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In-person learning helped narrow reading gaps during pandemic

In-person learning helped narrow reading gaps during pandemic

When schools switched to distance learning last spring due to the pandemic, educators were concerned about the potential for students’ academic progress to stall or regress. But a new study finds that, for students in grades 3-8, in-person learning helped narrow reading achievement gaps between Black, Hispanic, and White students.

The study, conducted by the American Institutes for Research (AIR), looked at data from more than 2,700 schools across the country. It found that, on average, students who were in-person for at least two-thirds of the 2019-20 school year had higher reading scores than those who were distance learning for the majority of the year.

The achievement gap between Black and White students shrank by 41 percent when students were in-person, while the gap between Hispanic and White students decreased by 34 percent.

Though the findings are encouraging, the study’s authors caution that they do not mean that the pandemic is over for schools. They say distance learning can still be an effective option for some students, and that educators should continue to find ways to support all students in their academic journey.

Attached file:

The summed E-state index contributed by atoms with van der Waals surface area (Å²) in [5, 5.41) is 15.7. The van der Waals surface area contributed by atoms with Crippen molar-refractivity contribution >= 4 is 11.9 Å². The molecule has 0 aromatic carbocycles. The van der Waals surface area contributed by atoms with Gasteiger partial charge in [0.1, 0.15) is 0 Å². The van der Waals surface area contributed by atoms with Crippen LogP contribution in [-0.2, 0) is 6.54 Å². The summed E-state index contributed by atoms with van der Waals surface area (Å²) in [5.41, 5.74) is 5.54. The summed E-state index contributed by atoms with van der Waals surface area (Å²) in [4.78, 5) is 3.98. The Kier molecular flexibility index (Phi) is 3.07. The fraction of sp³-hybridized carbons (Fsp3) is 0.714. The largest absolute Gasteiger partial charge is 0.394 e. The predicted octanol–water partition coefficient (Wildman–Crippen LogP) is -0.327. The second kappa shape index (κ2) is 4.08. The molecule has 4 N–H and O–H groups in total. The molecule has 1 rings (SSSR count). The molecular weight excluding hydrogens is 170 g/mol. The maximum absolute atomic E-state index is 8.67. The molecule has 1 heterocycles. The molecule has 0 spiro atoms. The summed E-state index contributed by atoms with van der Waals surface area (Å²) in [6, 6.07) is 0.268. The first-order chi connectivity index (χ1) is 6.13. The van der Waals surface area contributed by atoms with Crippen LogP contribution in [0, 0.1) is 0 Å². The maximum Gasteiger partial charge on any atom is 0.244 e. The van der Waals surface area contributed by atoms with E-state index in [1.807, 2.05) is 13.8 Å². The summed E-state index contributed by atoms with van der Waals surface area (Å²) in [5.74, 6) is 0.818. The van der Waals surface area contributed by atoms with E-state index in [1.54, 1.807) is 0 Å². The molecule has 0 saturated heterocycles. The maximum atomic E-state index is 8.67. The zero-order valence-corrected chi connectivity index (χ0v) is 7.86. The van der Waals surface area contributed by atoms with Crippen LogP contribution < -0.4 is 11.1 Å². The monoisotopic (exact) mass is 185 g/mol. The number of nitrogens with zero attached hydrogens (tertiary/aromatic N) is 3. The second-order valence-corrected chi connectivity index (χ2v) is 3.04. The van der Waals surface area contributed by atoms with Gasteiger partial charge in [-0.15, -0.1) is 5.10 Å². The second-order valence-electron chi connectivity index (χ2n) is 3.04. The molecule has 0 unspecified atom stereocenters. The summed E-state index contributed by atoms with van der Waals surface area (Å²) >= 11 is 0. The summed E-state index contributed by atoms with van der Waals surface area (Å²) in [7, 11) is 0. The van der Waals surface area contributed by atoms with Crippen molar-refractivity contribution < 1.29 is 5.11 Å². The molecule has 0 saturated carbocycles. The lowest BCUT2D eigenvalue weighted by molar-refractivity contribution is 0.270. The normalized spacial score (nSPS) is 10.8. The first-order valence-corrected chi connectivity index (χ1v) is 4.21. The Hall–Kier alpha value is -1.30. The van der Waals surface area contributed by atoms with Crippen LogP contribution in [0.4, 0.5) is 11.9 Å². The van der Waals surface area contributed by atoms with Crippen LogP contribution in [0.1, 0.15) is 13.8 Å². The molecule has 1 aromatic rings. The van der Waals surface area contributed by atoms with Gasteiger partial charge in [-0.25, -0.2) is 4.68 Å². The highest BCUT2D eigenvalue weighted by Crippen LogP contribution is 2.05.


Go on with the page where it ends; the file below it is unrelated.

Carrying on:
When schools first closed due to the pandemic, many educators were concerned about the potential for students to fall behind. However, recent studies have shown that in-person learning, even when limited, can help close achievement gaps.

One such study was conducted by the University of Chicago Consortium on School Research. They found that when students were able to return to in-person learning, even for just a few days a week, they made significant progress in reading.

This is especially true for students who were already struggling. The researchers believe that the structure and support that in-person learning provides can make a big difference for these students.

We know that the pandemic has been difficult for everyone, but it is important to remember that even small amounts of in-person learning can be beneficial. As we look to the future, we should continue to find ways to provide this type of learning for all students.

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